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They were 2 of the best HS arms in '02 ... and now?

@RichardJustice
June 1, 2020

Eighteen years later, Brent McDonald still feels blessed to have coached both of them -- Scott Kazmir and Clint Everts. “Listen, God touched their arms,” he said. “I was really fortunate to be part of their lives for a little while.” In the spring of 2002, Kazmir and Everts were

Eighteen years later, Brent McDonald still feels blessed to have coached both of them -- Scott Kazmir and Clint Everts.

“Listen, God touched their arms,” he said. “I was really fortunate to be part of their lives for a little while.”

In the spring of 2002, Kazmir and Everts were two of the best high school pitchers in the country, and McDonald had them at the front of his rotation at Cy Falls High School in the Houston suburbs.

In 16 years as a Texas high school baseball coach, he never experienced anything else like it. Their every start was an event in the weeks leading up to the 2002 Draft with an array of radar guns and television crews tracking every throw.

During one game, one of Kazmir’s representatives would routinely telephone scouting directors or general managers between innings.

“Scott just touched 97 mph!” he would breathlessly announce.

McDonald felt that excitement, too, in a different sort of way. Given a pair of kids on the threshold of a dream, he felt a responsibility to guard their health as much as possible.

“It was very stressful,” he said. “We had to do everything we could to take care of them and make sure they left school healthy. Their families never put it on me. The kids never said anything. But you feel that pressure. Ask my wife. It was incredible.”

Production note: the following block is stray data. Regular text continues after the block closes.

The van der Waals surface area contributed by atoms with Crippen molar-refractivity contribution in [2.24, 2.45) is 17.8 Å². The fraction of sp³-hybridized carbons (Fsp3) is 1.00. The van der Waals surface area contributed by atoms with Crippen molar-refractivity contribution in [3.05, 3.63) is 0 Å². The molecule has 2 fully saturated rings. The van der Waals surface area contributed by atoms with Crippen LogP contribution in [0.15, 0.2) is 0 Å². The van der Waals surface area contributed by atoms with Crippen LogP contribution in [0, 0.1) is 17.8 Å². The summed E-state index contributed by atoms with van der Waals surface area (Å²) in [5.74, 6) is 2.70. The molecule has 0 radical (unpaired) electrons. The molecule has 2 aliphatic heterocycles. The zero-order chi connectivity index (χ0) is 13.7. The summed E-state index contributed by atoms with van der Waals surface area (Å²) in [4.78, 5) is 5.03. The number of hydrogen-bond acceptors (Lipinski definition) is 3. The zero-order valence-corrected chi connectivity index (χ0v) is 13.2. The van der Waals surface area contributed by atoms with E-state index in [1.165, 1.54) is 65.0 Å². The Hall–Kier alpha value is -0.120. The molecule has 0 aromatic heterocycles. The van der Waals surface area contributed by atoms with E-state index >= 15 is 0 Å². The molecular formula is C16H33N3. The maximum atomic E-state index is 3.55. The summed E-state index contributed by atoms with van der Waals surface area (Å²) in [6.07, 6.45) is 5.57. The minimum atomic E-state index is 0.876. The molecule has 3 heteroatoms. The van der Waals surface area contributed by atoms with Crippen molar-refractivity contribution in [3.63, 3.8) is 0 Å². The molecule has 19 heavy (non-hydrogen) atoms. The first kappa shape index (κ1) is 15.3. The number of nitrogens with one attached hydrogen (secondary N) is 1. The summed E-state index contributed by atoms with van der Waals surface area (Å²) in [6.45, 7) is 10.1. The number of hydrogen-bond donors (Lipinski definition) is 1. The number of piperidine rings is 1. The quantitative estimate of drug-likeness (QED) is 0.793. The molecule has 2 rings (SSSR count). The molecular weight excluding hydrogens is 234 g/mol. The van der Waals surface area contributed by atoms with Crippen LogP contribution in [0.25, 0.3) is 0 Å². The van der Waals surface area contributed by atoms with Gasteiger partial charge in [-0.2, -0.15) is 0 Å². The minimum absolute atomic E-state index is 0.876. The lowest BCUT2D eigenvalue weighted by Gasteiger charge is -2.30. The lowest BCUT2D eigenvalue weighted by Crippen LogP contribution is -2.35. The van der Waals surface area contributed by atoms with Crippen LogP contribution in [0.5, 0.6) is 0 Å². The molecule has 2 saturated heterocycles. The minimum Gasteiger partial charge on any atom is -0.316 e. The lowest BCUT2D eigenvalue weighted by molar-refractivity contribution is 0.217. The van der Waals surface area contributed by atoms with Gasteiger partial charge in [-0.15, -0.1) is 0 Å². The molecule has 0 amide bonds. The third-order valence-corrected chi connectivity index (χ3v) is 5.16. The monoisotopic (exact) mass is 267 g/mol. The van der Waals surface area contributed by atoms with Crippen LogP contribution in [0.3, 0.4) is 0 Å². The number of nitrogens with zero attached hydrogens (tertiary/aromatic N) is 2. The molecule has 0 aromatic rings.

On draft day, Everts was the fifth overall pick by the Expos. Kazmir, dealing with concerns about his asking price that were chronicled in Moneyball, went 15th to the Mets.

“They were great young men, both of them,” McDonald said. “They were terrific teammates. Their families were fantastic.”

Kazmir, 36, was traded to the Rays in 2004 and made his Major League debut a few weeks later. In all or parts of 12 seasons, he has 108 victories, three All-Star appearances and $99 million in career earnings.

Everts, 35, has been the head baseball coach at St. John’s High School in Houston for six years after spending 11 seasons in the Minors, reaching Triple-A. He underwent Tommy John surgery in his third season and never felt his stuff completely return to its previous level.

“It would come back in spurts,” he said. “You’d think, `OK, there it is.’ Then it wouldn’t last.”

He spent time with four organizations and obtained a degree from Baylor in the offseason. His $2.5-million signing bonus gave him a jump start on a nice nest egg.

“I’m comfortable with everything,” he said. “I got to experience so much because of the game and developed a whole lot of relationships. I feel I gave it a pretty good run.”

McDonald runs down the numbers at Cy Falls. In two seasons, his teams were 45-7 with Kazmir and Everts.

Kazmir averaged 19 strikeouts per seven innings and threw six no-hitters. Everts averaged 18 strikeouts per seven innings.

“We had to be very mindful about pitch counts,” McDonald said. “These were not pitch-to-contact guys. You’ve got 21 outs in a high school game, and these guys are getting 17 or 18 of them by strikeout. That tells you plenty about their dominance, but the pitch counts can get out of hand.”

McDonald, now a high school principal outside Houston, laughs when he thinks about Draft day in 2002. Rather than prepare for a media event, he was in a grad school class when his cell phone began “blowing up.”

“I’d say I didn’t understand the scope of the attention we’d be getting,” he said, laughing. “I’m getting calls asking where I’m at and telling me ESPN is going live from school and all the local stations have their trucks parked out front.”

He blew off the rest of the class and returned to school and started doing interviews. Two years later as Kazmir prepared to make his Major League debut, McDonald told a reporter, “Well, I can always say I coached a big leaguer. I’ve only said that about 20 times today already.”

Richard Justice has been a reporter for MLB.com since 2011. Follow him on Twitter at @RichardJustice.